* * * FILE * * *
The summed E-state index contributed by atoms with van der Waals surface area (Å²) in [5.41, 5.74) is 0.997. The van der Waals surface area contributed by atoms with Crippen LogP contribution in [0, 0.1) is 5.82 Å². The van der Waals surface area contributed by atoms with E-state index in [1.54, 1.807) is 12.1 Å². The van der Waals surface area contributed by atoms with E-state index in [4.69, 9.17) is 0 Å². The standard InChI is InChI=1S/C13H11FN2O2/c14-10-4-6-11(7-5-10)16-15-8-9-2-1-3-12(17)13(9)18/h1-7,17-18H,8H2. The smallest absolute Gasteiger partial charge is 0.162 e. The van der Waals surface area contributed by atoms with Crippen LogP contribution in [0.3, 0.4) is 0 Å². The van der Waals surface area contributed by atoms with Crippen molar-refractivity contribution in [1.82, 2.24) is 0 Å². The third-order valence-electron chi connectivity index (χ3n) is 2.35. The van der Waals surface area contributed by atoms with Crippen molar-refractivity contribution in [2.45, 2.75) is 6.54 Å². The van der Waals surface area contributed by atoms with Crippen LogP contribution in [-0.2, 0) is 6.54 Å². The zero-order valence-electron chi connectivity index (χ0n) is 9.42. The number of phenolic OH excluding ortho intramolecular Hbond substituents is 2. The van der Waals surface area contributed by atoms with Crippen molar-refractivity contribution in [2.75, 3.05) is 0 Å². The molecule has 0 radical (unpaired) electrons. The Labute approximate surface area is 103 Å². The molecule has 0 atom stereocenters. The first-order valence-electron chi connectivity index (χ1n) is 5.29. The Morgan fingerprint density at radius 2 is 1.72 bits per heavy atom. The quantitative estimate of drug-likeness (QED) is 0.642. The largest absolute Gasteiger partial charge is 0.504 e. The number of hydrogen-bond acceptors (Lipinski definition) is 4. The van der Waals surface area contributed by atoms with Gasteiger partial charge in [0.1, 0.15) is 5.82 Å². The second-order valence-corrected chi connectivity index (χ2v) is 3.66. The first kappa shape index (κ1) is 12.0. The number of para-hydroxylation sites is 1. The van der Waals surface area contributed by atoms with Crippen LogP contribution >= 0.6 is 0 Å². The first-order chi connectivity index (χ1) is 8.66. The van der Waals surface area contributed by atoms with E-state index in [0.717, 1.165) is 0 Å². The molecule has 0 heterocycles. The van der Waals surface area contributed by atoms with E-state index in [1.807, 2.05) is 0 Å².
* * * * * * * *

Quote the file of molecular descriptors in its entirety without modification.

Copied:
The summed E-state index contributed by atoms with van der Waals surface area (Å²) in [5.41, 5.74) is 0.997. The van der Waals surface area contributed by atoms with Crippen LogP contribution in [0, 0.1) is 5.82 Å². The van der Waals surface area contributed by atoms with E-state index in [1.54, 1.807) is 12.1 Å². The van der Waals surface area contributed by atoms with E-state index in [4.69, 9.17) is 0 Å². The standard InChI is InChI=1S/C13H11FN2O2/c14-10-4-6-11(7-5-10)16-15-8-9-2-1-3-12(17)13(9)18/h1-7,17-18H,8H2. The smallest absolute Gasteiger partial charge is 0.162 e. The van der Waals surface area contributed by atoms with Crippen LogP contribution in [0.3, 0.4) is 0 Å². The van der Waals surface area contributed by atoms with Crippen molar-refractivity contribution in [1.82, 2.24) is 0 Å². The third-order valence-electron chi connectivity index (χ3n) is 2.35. The van der Waals surface area contributed by atoms with Crippen molar-refractivity contribution in [2.45, 2.75) is 6.54 Å². The van der Waals surface area contributed by atoms with Crippen LogP contribution in [-0.2, 0) is 6.54 Å². The zero-order valence-electron chi connectivity index (χ0n) is 9.42. The number of phenolic OH excluding ortho intramolecular Hbond substituents is 2. The van der Waals surface area contributed by atoms with Crippen molar-refractivity contribution in [2.75, 3.05) is 0 Å². The molecule has 0 radical (unpaired) electrons. The Labute approximate surface area is 103 Å². The molecule has 0 atom stereocenters. The first-order valence-electron chi connectivity index (χ1n) is 5.29. The Morgan fingerprint density at radius 2 is 1.72 bits per heavy atom. The quantitative estimate of drug-likeness (QED) is 0.642. The largest absolute Gasteiger partial charge is 0.504 e. The number of hydrogen-bond acceptors (Lipinski definition) is 4. The van der Waals surface area contributed by atoms with Gasteiger partial charge in [0.1, 0.15) is 5.82 Å². The second-order valence-corrected chi connectivity index (χ2v) is 3.66. The first kappa shape index (κ1) is 12.0. The number of para-hydroxylation sites is 1. The van der Waals surface area contributed by atoms with Crippen LogP contribution >= 0.6 is 0 Å². The first-order chi connectivity index (χ1) is 8.66. The van der Waals surface area contributed by atoms with E-state index in [0.717, 1.165) is 0 Å². The molecule has 0 heterocycles. The van der Waals surface area contributed by atoms with E-state index in [1.807, 2.05) is 0 Å².